Letters should be sent through e-mail to tothedaily@michigandaily.com
or mailed to the Daily at 420 Maynard St. Editors can be reached via e-
mail at editpage.editors@umich.edu. Letters e-mailed to the Daily will be
given priority over those dropped off in person or sent via the U.S.
Postal Service.
SAM BUTLER 'I H. 'iOAttOX
B A-lw'so Ovi 0eC~
Cords, Co ,
Fell4)emNATIONAL
" "> EAGUE
. 6

Freshman Orien-
tation is an
experience we'd
all surely love to for-
get. Living for three
days in a room with
two people I'll proba-
bly never see again,
going on a long and
arduous campus tour
for the eighth time and getting up at seven
in the morning so that I can learn how to
use the library are all parts of my life I'd
prefer to block out. However, it is impossi-
ble to do so with swarms of the yellow-
folder-toting youth roving around Ann
Arbor all summer. Orientation does noth-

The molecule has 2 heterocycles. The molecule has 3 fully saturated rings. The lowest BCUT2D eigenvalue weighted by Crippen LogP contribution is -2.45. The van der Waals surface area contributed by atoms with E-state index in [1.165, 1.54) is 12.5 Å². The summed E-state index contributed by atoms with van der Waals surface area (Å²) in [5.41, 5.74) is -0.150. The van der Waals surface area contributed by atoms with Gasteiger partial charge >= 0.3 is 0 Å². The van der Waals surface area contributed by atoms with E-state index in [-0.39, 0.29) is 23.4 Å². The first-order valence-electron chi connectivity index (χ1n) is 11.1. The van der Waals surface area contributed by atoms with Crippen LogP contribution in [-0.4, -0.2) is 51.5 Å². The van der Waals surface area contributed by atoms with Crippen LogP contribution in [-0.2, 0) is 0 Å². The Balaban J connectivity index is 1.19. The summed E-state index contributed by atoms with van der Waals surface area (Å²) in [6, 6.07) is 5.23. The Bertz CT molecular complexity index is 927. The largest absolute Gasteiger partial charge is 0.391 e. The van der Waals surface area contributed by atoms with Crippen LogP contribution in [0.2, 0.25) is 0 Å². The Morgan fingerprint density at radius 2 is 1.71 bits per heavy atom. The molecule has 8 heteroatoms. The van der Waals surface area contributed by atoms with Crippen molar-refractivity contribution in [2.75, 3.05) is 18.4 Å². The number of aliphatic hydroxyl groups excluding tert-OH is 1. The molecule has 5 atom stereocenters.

ing to actually orient one to real college
life, and at best serves as a surreal escape
from anything resembling reality.
Orientees are always easy to pick out.
By day, they're distinguishable by their
signature brightly-colored name tags. By
night, they're the only people traipsing
about Ann Arbor in groups of 17. These
kids are afraid to do anything alone. They
are told right away that the focus of orien-
tation is to make new friends by any
means necessary. The result is the forma-
tion of massive groups of incoming fresh-
men that have known one another for only
a couple hours. They all understand that
traveling in groups of less than five or
(God forbid) alone will result in being a
social outcast throughout the entire four-
year college stint. Being in these groups